REP. MARK AMODEI

Legislation co-sponsored:

H.R. 707 To award a Congressional Gold Medal to the 23d Headquarters, Special Troops and the 3133d Signal Service Company, in recognition of their unique and highly distinguished service as a "Ghost Army" that conducted deception operations in Europe during World War II.

H.R. 677 To improve and reform policing practices, accountability and transparency.

REP. SUSIE LEE

Legislation co-sponsored:

H.R. 685 To amend the Internal Revenue Code of 1986 to exempt a portion of unemployment compensation received during 2020 from income taxes.

REP. STEVEN HORSFORD

Legislation sponsored:

H.R. 934 To amend the CARES Act to extend Federal Pandemic Unemployment Compensation and increase the weekly amount, and for other purposes.

Legislation co-sponsored:

H.R. 1009 To require all Federal agencies to translate COVID-19 materials into multiple languages, and for other purposes.

H.R. 959 To end preventable maternal mortality and severe maternal morbidity in the United States and close disparities in maternal health outcomes, and for other purposes.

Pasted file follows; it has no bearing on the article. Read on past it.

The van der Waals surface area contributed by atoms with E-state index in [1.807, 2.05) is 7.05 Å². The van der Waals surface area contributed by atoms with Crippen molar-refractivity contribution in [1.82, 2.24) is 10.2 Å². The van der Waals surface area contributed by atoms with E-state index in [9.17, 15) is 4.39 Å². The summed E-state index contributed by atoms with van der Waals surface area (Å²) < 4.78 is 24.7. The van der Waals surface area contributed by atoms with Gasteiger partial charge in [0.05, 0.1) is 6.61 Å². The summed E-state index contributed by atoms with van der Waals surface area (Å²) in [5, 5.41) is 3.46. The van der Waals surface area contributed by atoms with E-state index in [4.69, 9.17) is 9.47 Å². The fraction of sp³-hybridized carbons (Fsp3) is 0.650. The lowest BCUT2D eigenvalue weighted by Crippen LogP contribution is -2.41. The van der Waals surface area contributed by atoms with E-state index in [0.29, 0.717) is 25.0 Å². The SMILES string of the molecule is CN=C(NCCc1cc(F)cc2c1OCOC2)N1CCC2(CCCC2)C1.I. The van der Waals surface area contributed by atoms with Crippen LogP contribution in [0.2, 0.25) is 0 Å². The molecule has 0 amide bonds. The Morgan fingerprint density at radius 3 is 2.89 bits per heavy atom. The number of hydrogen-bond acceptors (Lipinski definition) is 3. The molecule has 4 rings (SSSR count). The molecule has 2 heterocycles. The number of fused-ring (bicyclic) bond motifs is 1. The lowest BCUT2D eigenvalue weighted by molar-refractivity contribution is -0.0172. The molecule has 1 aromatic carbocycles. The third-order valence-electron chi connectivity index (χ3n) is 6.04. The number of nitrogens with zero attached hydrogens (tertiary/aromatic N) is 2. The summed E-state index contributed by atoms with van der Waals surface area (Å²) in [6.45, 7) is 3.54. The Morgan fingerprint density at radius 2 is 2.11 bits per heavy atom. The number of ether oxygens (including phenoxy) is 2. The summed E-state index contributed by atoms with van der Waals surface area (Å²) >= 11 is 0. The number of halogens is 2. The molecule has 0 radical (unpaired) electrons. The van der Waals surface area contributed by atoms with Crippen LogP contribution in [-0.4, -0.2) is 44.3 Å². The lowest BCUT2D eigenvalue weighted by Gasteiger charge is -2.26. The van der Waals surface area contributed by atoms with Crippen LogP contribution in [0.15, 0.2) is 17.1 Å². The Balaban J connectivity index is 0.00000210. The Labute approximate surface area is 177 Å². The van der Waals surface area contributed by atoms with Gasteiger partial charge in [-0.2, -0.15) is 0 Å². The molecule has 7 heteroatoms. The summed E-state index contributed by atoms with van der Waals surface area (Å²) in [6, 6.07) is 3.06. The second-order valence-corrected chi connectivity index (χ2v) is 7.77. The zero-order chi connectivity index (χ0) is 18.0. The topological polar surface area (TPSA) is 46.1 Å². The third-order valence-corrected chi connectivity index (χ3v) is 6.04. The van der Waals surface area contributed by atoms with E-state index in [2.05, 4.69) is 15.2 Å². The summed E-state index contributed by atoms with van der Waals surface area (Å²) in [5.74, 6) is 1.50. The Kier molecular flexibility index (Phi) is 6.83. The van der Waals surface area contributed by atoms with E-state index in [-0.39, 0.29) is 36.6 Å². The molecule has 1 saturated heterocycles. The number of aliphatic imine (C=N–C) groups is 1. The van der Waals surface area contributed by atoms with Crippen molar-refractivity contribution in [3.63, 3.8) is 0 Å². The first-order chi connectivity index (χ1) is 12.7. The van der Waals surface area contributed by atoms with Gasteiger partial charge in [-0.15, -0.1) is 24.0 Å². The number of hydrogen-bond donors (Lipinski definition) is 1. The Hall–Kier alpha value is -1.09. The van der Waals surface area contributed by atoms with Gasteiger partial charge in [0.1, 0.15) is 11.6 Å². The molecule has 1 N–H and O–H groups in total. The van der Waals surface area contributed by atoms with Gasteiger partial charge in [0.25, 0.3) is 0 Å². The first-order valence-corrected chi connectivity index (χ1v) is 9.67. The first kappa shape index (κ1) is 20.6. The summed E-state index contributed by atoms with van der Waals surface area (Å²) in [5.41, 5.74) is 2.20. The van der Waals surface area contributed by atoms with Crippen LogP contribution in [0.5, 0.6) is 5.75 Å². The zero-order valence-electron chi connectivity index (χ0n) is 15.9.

H.R. 958 To codify maternity care coordination programs at the Department of Veterans Affairs, and for other purposes.

H.R. 957 To direct the Secretary of Health and Human Services to establish a grant program to protect vulnerable mothers and babies from climate change risks, and for other purposes.

H.R. 951 To direct the Secretary of Health and Human Services to carry out a national campaign to increase awareness of the importance of maternal vaccinations for the health of pregnant and postpartum individuals and their children, and for other purposes.

H.R. 950 To require the Secretary of Health and Human Services to establish and implement a Perinatal Care Alternative Payment Model Demonstration Project, and for other purposes.

H.R. 948 To improve maternal health outcomes for incarcerated individuals, and for other purposes.